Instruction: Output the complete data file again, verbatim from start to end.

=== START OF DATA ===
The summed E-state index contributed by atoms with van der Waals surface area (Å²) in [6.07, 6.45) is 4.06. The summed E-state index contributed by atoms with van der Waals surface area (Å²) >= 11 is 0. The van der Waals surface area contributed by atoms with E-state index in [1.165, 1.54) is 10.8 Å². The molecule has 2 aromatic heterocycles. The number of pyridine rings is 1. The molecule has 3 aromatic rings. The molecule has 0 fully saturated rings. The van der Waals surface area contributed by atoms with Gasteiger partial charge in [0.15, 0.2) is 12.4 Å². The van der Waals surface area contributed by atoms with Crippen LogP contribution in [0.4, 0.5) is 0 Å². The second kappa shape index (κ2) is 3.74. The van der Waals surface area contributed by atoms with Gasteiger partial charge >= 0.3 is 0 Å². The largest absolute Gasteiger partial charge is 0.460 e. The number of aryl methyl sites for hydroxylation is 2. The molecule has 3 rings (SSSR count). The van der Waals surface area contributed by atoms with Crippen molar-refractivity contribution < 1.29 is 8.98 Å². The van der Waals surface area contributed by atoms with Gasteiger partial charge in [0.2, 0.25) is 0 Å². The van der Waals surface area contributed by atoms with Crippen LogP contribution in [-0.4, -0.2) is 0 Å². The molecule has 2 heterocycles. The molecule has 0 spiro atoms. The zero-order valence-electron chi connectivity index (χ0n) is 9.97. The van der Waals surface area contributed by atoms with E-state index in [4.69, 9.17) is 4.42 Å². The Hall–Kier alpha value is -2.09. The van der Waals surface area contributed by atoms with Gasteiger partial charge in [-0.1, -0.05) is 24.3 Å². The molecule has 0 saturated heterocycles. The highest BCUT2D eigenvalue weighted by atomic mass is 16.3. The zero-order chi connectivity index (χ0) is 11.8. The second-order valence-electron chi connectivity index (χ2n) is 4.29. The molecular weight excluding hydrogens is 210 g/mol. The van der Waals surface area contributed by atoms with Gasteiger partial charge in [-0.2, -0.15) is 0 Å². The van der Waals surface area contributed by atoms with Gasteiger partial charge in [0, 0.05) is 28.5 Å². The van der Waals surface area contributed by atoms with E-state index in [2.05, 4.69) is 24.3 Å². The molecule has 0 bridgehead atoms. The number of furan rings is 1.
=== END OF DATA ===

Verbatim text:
The summed E-state index contributed by atoms with van der Waals surface area (Å²) in [6.07, 6.45) is 4.06. The summed E-state index contributed by atoms with van der Waals surface area (Å²) >= 11 is 0. The van der Waals surface area contributed by atoms with E-state index in [1.165, 1.54) is 10.8 Å². The molecule has 2 aromatic heterocycles. The number of pyridine rings is 1. The molecule has 3 aromatic rings. The molecule has 0 fully saturated rings. The van der Waals surface area contributed by atoms with Gasteiger partial charge in [0.15, 0.2) is 12.4 Å². The van der Waals surface area contributed by atoms with Crippen LogP contribution in [0.4, 0.5) is 0 Å². The second kappa shape index (κ2) is 3.74. The van der Waals surface area contributed by atoms with Gasteiger partial charge >= 0.3 is 0 Å². The largest absolute Gasteiger partial charge is 0.460 e. The number of aryl methyl sites for hydroxylation is 2. The molecule has 3 rings (SSSR count). The van der Waals surface area contributed by atoms with Crippen molar-refractivity contribution < 1.29 is 8.98 Å². The van der Waals surface area contributed by atoms with Gasteiger partial charge in [0.2, 0.25) is 0 Å². The van der Waals surface area contributed by atoms with Crippen LogP contribution in [-0.4, -0.2) is 0 Å². The molecule has 2 heterocycles. The molecule has 0 spiro atoms. The zero-order valence-electron chi connectivity index (χ0n) is 9.97. The van der Waals surface area contributed by atoms with E-state index in [4.69, 9.17) is 4.42 Å². The Hall–Kier alpha value is -2.09. The van der Waals surface area contributed by atoms with Gasteiger partial charge in [-0.1, -0.05) is 24.3 Å². The molecule has 0 saturated heterocycles. The highest BCUT2D eigenvalue weighted by atomic mass is 16.3. The zero-order chi connectivity index (χ0) is 11.8. The second-order valence-electron chi connectivity index (χ2n) is 4.29. The molecular weight excluding hydrogens is 210 g/mol. The van der Waals surface area contributed by atoms with Gasteiger partial charge in [-0.2, -0.15) is 0 Å². The van der Waals surface area contributed by atoms with Gasteiger partial charge in [0, 0.05) is 28.5 Å². The van der Waals surface area contributed by atoms with E-state index in [2.05, 4.69) is 24.3 Å². The molecule has 0 bridgehead atoms. The number of furan rings is 1.